I find Mounce’s Complete Expository Dictionary of Old and New Testament Words a good "first step" up from the basic Mounce and Mounce/Kholenberger dictionaries included with every copy of Accordance. At $30 , it offers the best "bang for the buck" for English-only users. Its size is also very attractive to Accordance for iOS users trying to conserve storage space. It's integration into the basic dictionaries also makes it very easy for those new to Accordance to amplify to them. [Dan, if you had clicked on "servant, slave" you would have found much better information.]

 

NIDNTT and NIDOTT are a BIG step up from Mounce's Expository Dictionary, but at a much higher price ($270). [NIDNTT-A (Abridged) is an excellent value at $30, but an equivalent for Hebrew is not available.] These volumes are still accessible to the English-only users, but are also good resources for those who have had some Hebrew and Greek. They are designed to address practical issues in interpretation, not just linguistic subtleties.

 

Those with language training usually prefer the standard lexicons in the field: BDAG, HALOT, DCH, etc., though most English-only find them frustrating to use. TDNT and TDOT are also widely used by scholars, but suffer from methodological problems. Those "in the know" mine them for data, but ignore their overall conclusions.

 

i hope this brief sketch of lexicons will be helpful, everyone!


Edited by Timothy Jenney, 14 October 2013 - 11:56 AM.

Blessings,
"Dr. J"

Timothy P. Jenney, Ph. D.
"Lighting the Lamp" Host and Producer

#14 davidmedina

davidmedina

    Gold

  • Active Members
  • PipPipPipPip
  • 387 posts
  • Gender:Male
  • Location:San Juan, Puerto Rico
  • Interests:God, my family, the Bible, photography and film.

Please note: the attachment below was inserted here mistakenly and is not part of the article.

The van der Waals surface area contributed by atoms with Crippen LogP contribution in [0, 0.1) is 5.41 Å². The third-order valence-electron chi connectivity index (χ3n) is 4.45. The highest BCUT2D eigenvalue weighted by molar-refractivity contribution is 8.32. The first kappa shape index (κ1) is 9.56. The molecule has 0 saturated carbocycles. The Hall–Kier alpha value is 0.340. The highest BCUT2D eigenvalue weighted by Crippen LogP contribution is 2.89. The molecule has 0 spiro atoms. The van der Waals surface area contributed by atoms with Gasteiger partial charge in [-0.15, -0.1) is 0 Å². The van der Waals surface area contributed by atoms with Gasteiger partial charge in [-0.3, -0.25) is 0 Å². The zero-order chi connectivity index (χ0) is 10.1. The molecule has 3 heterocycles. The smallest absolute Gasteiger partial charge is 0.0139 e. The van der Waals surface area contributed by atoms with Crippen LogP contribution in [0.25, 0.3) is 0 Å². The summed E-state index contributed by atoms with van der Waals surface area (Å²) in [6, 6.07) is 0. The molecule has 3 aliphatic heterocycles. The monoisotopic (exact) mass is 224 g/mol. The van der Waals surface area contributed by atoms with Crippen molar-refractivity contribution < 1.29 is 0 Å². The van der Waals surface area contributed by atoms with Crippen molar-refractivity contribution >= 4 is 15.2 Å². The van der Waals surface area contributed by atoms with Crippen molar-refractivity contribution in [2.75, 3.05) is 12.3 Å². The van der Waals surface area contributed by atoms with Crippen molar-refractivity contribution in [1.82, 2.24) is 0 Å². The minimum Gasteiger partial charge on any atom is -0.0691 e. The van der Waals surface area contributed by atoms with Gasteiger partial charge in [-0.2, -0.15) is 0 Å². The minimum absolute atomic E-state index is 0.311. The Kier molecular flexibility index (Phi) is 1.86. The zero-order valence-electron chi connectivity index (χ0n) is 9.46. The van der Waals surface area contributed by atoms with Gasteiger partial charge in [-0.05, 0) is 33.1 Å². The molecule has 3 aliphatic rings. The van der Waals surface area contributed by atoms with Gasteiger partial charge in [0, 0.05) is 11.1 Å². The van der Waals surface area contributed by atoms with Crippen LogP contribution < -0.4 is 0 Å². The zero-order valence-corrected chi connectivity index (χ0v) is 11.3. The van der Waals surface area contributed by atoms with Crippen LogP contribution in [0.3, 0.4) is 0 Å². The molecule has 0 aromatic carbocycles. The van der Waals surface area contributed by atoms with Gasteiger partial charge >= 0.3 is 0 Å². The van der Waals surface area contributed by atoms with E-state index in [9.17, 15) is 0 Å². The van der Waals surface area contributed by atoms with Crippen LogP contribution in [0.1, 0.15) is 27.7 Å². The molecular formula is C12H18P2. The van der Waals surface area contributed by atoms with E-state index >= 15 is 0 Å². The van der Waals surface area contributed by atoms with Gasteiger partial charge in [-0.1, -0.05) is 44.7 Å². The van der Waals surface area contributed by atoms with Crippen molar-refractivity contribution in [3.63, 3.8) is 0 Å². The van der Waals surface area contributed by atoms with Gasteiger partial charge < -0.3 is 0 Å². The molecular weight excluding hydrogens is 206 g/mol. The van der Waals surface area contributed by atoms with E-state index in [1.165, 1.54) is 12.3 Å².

• Accordance Version:10.x

Posted 14 October 2013 - 12:38 PM

Very helpful as you read me well.

 

That is why I was attracted to Mounce's Complete Expository Dictionary. As a first step from what Accordance Bible Study coms with and a intermediate step with something deeper.  The way I was told was that Mounce's is like a Vine's, concise but a step above Strong's Dictionary. Is that a correct comparison? 

 

Would the NIDTT-A be a step above Mounce? 

 

I noticed that too that in Mounce, if I clicked on Servant I got more information and that links to what Accordance has allowing me to check that first for a quick definition and then click on Mounce for more explanation and if that is not enough then I can go to something more comprehensive.

 

Dr. J, what would you suggest, to get those individual books I need or to go to the Essential collection instead? I am no scholar nor a pastor, I am just a Bible student that want to start going deeper in my Bible study and understanding.

 

Thanks. 


Edited by davidmedina, 14 October 2013 - 12:42 PM.

"Do not be conformed to this world, but be transformed by the renewal of your mind, that by testing you may discern what is the will of God, what is good and acceptable and perfect." Rom. 12:2
 
Blog: The Renewed Mind.

#15 Timothy Jenney

Timothy Jenney

    Platinum

  • Accordance
  • 1,398 posts
  • Gender:Male
  • Location:sunny Winter Haven, FL
  • Interests:a good cup of coffee, sci-fi, playing bass, listing to jazz and the blues, camping, fishing and the great outdoors
  • Accordance Version:10.x

Posted 14 October 2013 - 01:08 PM

Hi, David!

 

Glad I was able to help. I thought you would enjoy the Complete Expository Dictionary. The NIDNTT-A would indeed be a huge step up from it, but remember that it will only cover the NT.